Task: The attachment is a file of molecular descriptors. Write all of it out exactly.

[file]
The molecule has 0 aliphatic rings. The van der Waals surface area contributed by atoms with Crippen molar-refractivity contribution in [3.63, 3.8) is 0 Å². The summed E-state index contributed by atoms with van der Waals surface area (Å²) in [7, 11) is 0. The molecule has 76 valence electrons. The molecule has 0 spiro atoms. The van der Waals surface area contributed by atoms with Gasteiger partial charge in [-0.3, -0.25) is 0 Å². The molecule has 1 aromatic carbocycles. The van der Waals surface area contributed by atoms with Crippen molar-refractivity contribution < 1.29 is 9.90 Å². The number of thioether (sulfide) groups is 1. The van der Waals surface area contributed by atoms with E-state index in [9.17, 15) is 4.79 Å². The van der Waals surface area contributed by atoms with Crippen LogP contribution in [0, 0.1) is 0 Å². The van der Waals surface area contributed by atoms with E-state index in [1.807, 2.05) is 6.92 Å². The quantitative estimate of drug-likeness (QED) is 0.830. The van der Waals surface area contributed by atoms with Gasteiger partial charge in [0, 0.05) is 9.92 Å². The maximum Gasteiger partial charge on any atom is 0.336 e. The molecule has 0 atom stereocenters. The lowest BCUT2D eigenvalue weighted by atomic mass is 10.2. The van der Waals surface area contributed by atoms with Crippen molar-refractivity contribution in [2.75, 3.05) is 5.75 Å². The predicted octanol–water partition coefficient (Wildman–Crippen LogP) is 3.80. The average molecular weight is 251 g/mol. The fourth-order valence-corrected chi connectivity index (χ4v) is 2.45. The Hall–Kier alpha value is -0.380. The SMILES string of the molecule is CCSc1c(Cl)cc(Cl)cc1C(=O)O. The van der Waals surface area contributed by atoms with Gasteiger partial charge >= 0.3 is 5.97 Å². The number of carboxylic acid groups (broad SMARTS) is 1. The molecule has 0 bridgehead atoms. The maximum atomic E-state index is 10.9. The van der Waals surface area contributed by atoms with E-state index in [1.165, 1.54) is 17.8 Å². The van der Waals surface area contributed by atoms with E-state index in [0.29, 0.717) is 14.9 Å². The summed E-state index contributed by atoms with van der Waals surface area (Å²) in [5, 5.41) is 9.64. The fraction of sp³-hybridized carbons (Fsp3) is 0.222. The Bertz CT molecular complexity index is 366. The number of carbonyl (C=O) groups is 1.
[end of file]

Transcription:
The molecule has 0 aliphatic rings. The van der Waals surface area contributed by atoms with Crippen molar-refractivity contribution in [3.63, 3.8) is 0 Å². The summed E-state index contributed by atoms with van der Waals surface area (Å²) in [7, 11) is 0. The molecule has 76 valence electrons. The molecule has 0 spiro atoms. The van der Waals surface area contributed by atoms with Gasteiger partial charge in [-0.3, -0.25) is 0 Å². The molecule has 1 aromatic carbocycles. The van der Waals surface area contributed by atoms with Crippen molar-refractivity contribution < 1.29 is 9.90 Å². The number of thioether (sulfide) groups is 1. The van der Waals surface area contributed by atoms with E-state index in [9.17, 15) is 4.79 Å². The van der Waals surface area contributed by atoms with Crippen LogP contribution in [0, 0.1) is 0 Å². The van der Waals surface area contributed by atoms with E-state index in [1.807, 2.05) is 6.92 Å². The quantitative estimate of drug-likeness (QED) is 0.830. The van der Waals surface area contributed by atoms with Gasteiger partial charge in [0, 0.05) is 9.92 Å². The maximum Gasteiger partial charge on any atom is 0.336 e. The molecule has 0 atom stereocenters. The lowest BCUT2D eigenvalue weighted by atomic mass is 10.2. The van der Waals surface area contributed by atoms with Crippen molar-refractivity contribution in [2.75, 3.05) is 5.75 Å². The predicted octanol–water partition coefficient (Wildman–Crippen LogP) is 3.80. The average molecular weight is 251 g/mol. The fourth-order valence-corrected chi connectivity index (χ4v) is 2.45. The Hall–Kier alpha value is -0.380. The SMILES string of the molecule is CCSc1c(Cl)cc(Cl)cc1C(=O)O. The van der Waals surface area contributed by atoms with Gasteiger partial charge >= 0.3 is 5.97 Å². The number of carboxylic acid groups (broad SMARTS) is 1. The molecule has 0 bridgehead atoms. The maximum atomic E-state index is 10.9. The van der Waals surface area contributed by atoms with E-state index in [1.165, 1.54) is 17.8 Å². The van der Waals surface area contributed by atoms with E-state index in [0.29, 0.717) is 14.9 Å². The summed E-state index contributed by atoms with van der Waals surface area (Å²) in [5, 5.41) is 9.64. The fraction of sp³-hybridized carbons (Fsp3) is 0.222. The Bertz CT molecular complexity index is 366. The number of carbonyl (C=O) groups is 1.